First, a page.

South Sudan’s transitional government is due to wrap up in less than 10 months. Yet the country’s future looks as bleak as it did in 2018 when rival parties signed a deal to end a crippling civil war that killed nearly 400,000 people.
The peace agreement was supposed to end the conflict, but progress continues to drag and UN experts now say the deal is actually driving violence. Clashes between the ruling party and the opposition have increased in recent months and could get worse ahead of elections tentatively being arranged – but not yet scheduled – for next year.
Meanwhile, humanitarian needs have spiked: Some 75 percent of the population are in need of assistance, hunger is the worst it has been since the country gained independence in 2011, and years of unprecedented floods have forced nearly one million people from their homes, according to the UN.
And while the peace deal quelled large-scale fighting, clashes across the country never ceased. In fact, they are increasing – between February and April this year at least 70 people, including aid workers, were killed in Unity, one of the most conflict-affected states. The UN has also reported sexual assaults, beheadings, and civilians being burned alive by armed groups. Fighting between government- and opposition-aligned militia in Western Equatoria state last year killed hundreds and displaced some 80,000 people.
The Panel of Experts on South Sudan, a UN-mandated investigative group, reported in April that “almost every component of the peace agreement is now hostage to the political calculations of the country’s military and security elites, who use a combination of violence, misappropriated public resources and patronage to pursue their own narrow interests.” As a result, much of the peace agreement remains gridlocked by political disputes between its principal signatories.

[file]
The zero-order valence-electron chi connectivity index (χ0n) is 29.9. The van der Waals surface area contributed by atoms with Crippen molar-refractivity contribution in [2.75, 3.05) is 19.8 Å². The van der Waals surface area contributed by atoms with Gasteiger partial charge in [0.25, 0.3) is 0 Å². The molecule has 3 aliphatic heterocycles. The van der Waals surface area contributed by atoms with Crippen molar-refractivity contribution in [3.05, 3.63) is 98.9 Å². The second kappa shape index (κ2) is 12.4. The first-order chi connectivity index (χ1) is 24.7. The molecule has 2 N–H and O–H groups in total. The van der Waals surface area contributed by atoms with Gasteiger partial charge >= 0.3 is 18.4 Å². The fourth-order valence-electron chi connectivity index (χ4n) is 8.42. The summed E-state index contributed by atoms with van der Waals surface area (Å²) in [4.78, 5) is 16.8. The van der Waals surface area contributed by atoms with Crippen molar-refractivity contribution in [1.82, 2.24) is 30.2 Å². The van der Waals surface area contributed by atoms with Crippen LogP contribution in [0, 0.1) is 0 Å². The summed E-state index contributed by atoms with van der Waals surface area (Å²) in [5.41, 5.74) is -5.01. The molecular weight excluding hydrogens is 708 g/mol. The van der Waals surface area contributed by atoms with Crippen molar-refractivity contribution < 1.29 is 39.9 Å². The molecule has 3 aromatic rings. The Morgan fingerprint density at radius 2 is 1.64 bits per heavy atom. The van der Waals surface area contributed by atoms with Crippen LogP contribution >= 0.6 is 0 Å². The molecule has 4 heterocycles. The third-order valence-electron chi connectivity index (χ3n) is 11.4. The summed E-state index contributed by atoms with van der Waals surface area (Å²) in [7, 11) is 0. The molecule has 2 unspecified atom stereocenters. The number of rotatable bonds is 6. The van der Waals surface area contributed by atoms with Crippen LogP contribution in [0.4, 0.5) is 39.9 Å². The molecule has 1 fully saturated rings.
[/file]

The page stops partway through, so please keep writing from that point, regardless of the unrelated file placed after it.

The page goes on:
‘The community is crying’
Cautious optimism followed the signing of the peace deal over three and a half years ago – the latest attempt to pull South Sudan out of five years of fighting that displaced millions and plunged parts of the country into famine. A previous agreement signed in 2015 failed when renewed clashes erupted in the capital, Juba, forcing opposition leader Riek Machar to flee the country on foot.
Machar returned to the capital to form a coalition government with President Salva Kiir in February 2020, yet there were problems from the outset, including a shortage of funds and accusations that the ruling party lacked the political will to implement the agreement.
“We never trusted the agreement from day one.”
One of the key components, a unified national army – composed of 42,000 soldiers from both the government and the opposition – has not been established. Distrust with the deal was so high that both the government and opposition armies chose not to send most of their soldiers to the government-created cantonment sites, where soldiers…
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